Monopoly watchdogs on either side of the Atlantic are at loggerheads over Oracle's planned $7.8bn (£4.7bn) takeover of rival Sun Microsystems after Europe branded US criticism as "unusual".
The US Department of Justice signed the deal off in August without asking for any concessions, and this week published a formal statement claiming that the merger was unlikely to be anticompetitive as "customers would continue to have choices from a variety of well-established and widely accepted database products".
The European Commission competition spokesman Jonathan Todd responded yesterday that it was not normal for a regulator to comment on proceedings elsewhere. "I cannot recall any instance when the commission has remarked on an ongoing investigation in another jurisdiction," he said. "We have our methods, they have theirs. We apply European merger control rules, they apply US merger control rules."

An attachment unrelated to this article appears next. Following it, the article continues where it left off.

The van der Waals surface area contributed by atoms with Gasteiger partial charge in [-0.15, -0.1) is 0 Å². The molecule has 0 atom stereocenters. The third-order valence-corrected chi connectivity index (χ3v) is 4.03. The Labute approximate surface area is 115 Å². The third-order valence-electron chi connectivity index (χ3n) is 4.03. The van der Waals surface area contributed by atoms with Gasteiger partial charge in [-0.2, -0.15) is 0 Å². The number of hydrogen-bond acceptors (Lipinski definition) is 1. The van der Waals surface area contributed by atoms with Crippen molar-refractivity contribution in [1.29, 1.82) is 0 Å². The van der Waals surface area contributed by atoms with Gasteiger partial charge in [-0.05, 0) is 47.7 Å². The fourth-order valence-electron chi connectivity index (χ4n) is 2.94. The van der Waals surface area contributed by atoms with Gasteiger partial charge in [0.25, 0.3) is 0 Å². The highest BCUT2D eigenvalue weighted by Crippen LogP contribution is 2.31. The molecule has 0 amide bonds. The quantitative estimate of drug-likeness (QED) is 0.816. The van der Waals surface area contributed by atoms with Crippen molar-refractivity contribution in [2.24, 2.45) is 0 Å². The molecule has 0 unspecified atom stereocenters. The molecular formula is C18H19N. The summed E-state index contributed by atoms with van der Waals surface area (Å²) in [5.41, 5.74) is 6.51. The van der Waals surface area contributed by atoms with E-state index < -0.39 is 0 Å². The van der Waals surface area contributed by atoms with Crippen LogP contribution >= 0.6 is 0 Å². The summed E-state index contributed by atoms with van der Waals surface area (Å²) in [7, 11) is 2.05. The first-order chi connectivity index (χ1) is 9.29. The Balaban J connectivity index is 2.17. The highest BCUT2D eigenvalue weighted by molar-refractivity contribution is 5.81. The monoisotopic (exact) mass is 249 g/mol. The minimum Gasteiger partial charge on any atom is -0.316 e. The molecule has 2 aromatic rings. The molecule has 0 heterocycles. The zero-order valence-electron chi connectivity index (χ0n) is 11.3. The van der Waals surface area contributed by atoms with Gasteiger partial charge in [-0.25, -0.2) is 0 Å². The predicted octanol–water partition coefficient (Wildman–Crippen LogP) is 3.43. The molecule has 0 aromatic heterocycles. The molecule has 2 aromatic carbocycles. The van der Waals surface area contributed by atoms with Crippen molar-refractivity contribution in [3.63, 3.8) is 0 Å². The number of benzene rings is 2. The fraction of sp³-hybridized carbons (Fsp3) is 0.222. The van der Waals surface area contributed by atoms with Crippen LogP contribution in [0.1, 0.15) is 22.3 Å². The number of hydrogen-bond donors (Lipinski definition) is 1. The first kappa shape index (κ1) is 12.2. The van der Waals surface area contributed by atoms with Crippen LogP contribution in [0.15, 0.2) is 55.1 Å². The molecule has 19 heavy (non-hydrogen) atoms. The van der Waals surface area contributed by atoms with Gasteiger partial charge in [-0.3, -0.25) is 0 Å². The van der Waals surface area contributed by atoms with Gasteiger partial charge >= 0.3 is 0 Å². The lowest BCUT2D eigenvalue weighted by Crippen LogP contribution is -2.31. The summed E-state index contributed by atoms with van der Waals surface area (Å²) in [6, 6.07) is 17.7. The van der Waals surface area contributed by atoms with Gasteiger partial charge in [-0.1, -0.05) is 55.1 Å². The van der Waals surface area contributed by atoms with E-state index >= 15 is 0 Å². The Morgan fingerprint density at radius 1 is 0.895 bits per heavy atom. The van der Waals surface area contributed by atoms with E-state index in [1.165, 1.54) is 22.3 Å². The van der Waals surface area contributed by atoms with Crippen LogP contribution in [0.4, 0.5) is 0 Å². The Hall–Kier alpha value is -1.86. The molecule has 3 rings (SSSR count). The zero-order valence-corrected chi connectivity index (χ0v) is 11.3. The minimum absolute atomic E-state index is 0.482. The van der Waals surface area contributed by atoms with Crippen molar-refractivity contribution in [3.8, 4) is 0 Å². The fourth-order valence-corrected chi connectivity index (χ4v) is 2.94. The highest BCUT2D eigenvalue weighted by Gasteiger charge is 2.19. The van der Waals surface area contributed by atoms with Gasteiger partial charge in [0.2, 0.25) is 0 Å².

Europe's Competition Commission is concerned that the competition provided to Oracle's market leading proprietary databases from Sun's MySQL open-source alternative will be eroded by a takeover.
Oracle dismisses the apprehension as evidence of a "profound misunderstanding of both database competition and open-source dynamics" – a claim rejected by the Commission as "facile".
Sun finally agreed to a takeover approach from Oracle last April, after several failed attempts to turn itself around, including last year's $1bn purchase of MySQL – which is used by big names including Google and Amazon.